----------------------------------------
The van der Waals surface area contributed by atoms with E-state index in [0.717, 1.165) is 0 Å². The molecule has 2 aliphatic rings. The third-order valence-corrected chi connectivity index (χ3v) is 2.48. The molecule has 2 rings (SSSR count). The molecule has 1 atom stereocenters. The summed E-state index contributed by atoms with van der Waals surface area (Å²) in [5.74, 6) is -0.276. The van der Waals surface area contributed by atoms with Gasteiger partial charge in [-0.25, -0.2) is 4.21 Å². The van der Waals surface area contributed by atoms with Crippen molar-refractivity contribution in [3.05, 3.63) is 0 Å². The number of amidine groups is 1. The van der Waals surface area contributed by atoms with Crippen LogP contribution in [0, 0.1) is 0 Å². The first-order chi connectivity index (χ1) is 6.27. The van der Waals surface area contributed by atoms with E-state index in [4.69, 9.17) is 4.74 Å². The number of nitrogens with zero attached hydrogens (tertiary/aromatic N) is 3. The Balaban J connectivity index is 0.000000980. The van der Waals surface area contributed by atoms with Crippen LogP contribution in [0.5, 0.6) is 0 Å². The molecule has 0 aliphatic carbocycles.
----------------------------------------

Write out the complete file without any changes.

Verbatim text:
The van der Waals surface area contributed by atoms with E-state index in [0.717, 1.165) is 0 Å². The molecule has 2 aliphatic rings. The third-order valence-corrected chi connectivity index (χ3v) is 2.48. The molecule has 2 rings (SSSR count). The molecule has 1 atom stereocenters. The summed E-state index contributed by atoms with van der Waals surface area (Å²) in [5.74, 6) is -0.276. The van der Waals surface area contributed by atoms with Gasteiger partial charge in [-0.25, -0.2) is 4.21 Å². The van der Waals surface area contributed by atoms with Crippen molar-refractivity contribution in [3.05, 3.63) is 0 Å². The number of amidine groups is 1. The van der Waals surface area contributed by atoms with Crippen LogP contribution in [0, 0.1) is 0 Å². The first-order chi connectivity index (χ1) is 6.27. The van der Waals surface area contributed by atoms with E-state index in [4.69, 9.17) is 4.74 Å². The number of nitrogens with zero attached hydrogens (tertiary/aromatic N) is 3. The Balaban J connectivity index is 0.000000980. The van der Waals surface area contributed by atoms with Crippen LogP contribution in [0.5, 0.6) is 0 Å². The molecule has 0 aliphatic carbocycles.